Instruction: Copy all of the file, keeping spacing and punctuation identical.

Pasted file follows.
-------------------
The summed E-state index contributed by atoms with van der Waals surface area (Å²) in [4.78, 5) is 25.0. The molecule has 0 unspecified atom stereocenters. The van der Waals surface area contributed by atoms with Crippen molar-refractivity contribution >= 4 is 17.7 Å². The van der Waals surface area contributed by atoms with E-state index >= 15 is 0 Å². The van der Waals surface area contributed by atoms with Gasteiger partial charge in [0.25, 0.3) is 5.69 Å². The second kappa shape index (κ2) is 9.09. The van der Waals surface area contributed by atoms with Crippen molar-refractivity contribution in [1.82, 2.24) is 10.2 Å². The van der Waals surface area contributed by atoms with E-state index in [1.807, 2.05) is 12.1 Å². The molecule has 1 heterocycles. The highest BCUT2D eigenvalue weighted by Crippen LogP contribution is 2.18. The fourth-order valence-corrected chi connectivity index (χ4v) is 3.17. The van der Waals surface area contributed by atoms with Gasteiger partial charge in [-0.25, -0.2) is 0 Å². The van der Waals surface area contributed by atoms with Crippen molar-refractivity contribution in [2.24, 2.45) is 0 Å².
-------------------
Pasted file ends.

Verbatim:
The summed E-state index contributed by atoms with van der Waals surface area (Å²) in [4.78, 5) is 25.0. The molecule has 0 unspecified atom stereocenters. The van der Waals surface area contributed by atoms with Crippen molar-refractivity contribution >= 4 is 17.7 Å². The van der Waals surface area contributed by atoms with E-state index >= 15 is 0 Å². The van der Waals surface area contributed by atoms with Gasteiger partial charge in [0.25, 0.3) is 5.69 Å². The second kappa shape index (κ2) is 9.09. The van der Waals surface area contributed by atoms with Crippen molar-refractivity contribution in [1.82, 2.24) is 10.2 Å². The van der Waals surface area contributed by atoms with E-state index in [1.807, 2.05) is 12.1 Å². The molecule has 1 heterocycles. The highest BCUT2D eigenvalue weighted by Crippen LogP contribution is 2.18. The fourth-order valence-corrected chi connectivity index (χ4v) is 3.17. The van der Waals surface area contributed by atoms with Gasteiger partial charge in [-0.25, -0.2) is 0 Å². The van der Waals surface area contributed by atoms with Crippen molar-refractivity contribution in [2.24, 2.45) is 0 Å².